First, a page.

First Lady Reflects on Life at the White House

First Lady Laura Bush says she starts planning for Christmas at the White House nine months in advance, and for good reason. Approximately 60,000 guests will visit the White House over the holidays.

Earlier this week the first lady gave "Nightline" a peek at the result of all that planning.

The Bushes' last Christmas at 1600 Pennsylvania Avenue is "certainly bittersweet," she said. "It's fun, every year we have a big group of our friends from Texas who come and spend a weekend with us and they were here this last weekend and when they left they weren't just hugging us goodbye -- they were hugging all the butlers and all the ushers and everyone goodbye because they knew it would probably be the last time they get to see them. So it was sweet."

Watch the story tonight on "Nightline" at 11:35 p.m. ET

After eight years in the White House, Bush is clearly comfortable in the traditional, ceremonial role of first lady. In a recent interview with "Nightline," President George W. Bush said that his "fabulous wife" was one of his biggest sources of strength.

She confesses that at the beginning of her husband's first term she dreamt that her years in the White House would be a series of "state dinners and entertaining."

She recalled the first state dinner the Bushes hosted at the White House, for Mexico.

"I think it was on Sept. 6, 2001, and we had fireworks, went out onto the balcony after the entertainment and watched fireworks over Washington," she said. "And that night was really, I think, what I thought our years in the White House would be."

Just days later, the course of the presidency, and of the nation, was changed.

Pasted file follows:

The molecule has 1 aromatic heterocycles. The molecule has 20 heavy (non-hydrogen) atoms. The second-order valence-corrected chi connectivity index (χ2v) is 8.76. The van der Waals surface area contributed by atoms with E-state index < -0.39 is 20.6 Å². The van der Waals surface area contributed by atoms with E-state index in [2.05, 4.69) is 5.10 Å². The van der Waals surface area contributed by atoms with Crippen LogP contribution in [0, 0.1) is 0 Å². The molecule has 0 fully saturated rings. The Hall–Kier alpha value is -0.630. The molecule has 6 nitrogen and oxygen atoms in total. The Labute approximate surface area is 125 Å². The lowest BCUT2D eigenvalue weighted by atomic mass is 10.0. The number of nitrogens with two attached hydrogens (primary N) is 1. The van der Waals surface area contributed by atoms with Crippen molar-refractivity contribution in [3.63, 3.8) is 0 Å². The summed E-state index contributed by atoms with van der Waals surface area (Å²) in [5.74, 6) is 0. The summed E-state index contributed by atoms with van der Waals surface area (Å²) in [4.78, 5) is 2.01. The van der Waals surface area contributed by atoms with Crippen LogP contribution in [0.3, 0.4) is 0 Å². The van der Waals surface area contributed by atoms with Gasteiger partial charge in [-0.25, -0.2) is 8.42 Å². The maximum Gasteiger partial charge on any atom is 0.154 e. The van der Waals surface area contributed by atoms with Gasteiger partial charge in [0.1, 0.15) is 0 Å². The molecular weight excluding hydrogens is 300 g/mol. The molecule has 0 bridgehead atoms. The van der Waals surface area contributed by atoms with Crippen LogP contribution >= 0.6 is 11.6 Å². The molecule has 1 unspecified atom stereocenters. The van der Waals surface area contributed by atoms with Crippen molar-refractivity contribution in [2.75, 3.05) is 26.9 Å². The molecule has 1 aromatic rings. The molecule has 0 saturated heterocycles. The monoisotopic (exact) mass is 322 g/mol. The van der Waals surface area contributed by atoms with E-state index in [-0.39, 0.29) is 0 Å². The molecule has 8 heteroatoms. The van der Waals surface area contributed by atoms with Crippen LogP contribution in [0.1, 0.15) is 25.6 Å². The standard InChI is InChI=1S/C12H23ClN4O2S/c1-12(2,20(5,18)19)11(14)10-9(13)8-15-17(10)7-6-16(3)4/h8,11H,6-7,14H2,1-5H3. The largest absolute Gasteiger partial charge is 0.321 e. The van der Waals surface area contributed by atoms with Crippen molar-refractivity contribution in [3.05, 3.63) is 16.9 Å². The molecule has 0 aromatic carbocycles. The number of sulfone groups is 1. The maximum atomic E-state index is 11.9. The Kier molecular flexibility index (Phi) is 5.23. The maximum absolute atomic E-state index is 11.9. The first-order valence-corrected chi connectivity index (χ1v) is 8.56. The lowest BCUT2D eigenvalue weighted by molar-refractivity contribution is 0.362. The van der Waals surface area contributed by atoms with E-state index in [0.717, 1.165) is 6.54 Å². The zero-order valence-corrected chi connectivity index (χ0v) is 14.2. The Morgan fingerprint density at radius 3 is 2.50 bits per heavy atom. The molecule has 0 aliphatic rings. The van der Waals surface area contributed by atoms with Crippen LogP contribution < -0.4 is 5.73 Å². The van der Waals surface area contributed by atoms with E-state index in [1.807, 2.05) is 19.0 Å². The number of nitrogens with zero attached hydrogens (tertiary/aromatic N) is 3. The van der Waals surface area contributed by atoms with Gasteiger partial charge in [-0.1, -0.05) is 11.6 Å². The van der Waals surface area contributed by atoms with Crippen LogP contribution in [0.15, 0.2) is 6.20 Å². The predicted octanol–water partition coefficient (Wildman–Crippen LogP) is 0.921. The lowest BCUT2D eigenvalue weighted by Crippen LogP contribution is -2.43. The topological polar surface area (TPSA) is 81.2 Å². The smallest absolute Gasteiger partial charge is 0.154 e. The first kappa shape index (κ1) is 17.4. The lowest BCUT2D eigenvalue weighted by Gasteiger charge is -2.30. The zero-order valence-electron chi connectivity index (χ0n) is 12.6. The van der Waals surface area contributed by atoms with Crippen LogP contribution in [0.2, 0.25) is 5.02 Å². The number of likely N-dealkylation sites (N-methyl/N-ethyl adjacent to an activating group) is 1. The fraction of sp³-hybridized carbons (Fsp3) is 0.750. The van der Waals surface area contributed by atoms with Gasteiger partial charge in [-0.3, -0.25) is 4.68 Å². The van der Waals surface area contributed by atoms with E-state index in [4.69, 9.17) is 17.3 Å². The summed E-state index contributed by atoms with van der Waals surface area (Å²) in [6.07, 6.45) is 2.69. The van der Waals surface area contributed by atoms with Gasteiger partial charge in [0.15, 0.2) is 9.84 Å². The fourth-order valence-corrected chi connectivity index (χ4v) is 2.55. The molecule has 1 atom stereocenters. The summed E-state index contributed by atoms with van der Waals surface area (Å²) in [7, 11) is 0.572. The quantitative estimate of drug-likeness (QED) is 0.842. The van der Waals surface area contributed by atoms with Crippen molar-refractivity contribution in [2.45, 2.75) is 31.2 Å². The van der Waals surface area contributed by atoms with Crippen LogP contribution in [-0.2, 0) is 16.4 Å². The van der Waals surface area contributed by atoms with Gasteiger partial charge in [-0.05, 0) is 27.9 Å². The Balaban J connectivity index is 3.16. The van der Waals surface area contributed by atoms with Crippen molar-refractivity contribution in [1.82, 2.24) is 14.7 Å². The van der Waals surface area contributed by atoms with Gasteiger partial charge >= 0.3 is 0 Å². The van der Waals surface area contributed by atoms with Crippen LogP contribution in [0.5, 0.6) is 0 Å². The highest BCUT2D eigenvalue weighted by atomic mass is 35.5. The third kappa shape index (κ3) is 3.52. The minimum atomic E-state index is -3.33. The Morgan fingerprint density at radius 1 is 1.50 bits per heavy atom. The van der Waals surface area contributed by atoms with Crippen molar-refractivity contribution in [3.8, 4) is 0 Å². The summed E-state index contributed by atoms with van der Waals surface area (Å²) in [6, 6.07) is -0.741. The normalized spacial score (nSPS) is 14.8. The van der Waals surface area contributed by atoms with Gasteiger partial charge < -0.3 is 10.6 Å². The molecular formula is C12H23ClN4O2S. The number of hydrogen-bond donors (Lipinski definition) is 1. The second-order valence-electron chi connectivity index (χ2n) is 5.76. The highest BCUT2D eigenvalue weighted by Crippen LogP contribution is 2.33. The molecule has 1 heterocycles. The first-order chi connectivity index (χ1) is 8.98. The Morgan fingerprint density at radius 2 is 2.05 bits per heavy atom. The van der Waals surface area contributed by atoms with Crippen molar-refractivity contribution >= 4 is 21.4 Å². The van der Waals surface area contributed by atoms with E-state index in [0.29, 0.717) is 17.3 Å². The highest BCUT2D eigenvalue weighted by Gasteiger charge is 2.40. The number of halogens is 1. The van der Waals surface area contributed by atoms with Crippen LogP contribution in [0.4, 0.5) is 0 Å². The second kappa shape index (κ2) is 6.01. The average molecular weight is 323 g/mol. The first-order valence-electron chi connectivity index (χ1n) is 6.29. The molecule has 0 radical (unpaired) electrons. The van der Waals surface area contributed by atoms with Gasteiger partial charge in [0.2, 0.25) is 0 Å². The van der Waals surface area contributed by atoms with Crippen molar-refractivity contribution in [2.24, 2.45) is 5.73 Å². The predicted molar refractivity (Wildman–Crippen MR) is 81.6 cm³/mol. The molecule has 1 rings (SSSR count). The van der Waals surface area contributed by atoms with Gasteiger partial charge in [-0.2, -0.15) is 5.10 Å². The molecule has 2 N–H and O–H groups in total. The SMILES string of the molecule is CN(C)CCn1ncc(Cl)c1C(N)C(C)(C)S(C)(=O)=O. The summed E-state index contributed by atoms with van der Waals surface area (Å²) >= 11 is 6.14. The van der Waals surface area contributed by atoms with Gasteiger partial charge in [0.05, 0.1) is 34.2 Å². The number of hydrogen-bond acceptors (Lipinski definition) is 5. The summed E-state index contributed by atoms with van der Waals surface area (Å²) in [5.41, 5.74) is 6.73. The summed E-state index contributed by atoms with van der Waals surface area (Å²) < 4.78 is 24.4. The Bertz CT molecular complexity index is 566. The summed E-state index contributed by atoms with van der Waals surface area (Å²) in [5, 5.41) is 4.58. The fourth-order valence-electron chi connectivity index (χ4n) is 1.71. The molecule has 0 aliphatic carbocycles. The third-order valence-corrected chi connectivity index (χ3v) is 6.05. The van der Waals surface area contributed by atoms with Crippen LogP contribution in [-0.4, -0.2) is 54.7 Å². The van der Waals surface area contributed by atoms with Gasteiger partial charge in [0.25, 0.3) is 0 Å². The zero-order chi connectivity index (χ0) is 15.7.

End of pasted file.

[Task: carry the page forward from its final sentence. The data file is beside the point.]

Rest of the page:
"After that when we'd meet the families of someone who had lost someone that day, they wanted us to know about their person that they loved more than anyone, that they lost."

Find Her Voice as First Lady

Over the years, Laura Bush has added dramatically to her role of traditional first lady, as we had the chance to see firsthand a few weeks ago when she invited us along on "Starbright" -- the first lady's version of Air Force One -- for her final solo foreign trip as first lady.

She had come to announce a new partnership between Panama and the U.S. for breast cancer research, as part of what has been called her global pink diplomacy efforts on behalf of women around the world.

When she married George W. Bush, the first lady made him promise that she'd never have to give a political speech. She admits to being reticent and "sort of an introvert," but now says she's not afraid to speak up about what's important to her.

Her voice has gotten louder -- and bolder -- as the years have gone by. She is now an international human rights advocate, fighting for women in Afghanistan and for freedom in Burma. While her husband's approval rating has plummeted, hers has hovered up near 70 percent.

"I just think that just what's really happened is I've learned more about issues like Burma, which once I knew more about them I had more of an opportunity to speak out," she said.

Barbara Bush, now 27, also sat down for a rare interview during the trip to Panama, and said that she's "very happy with the way things went" for her as first daughter.

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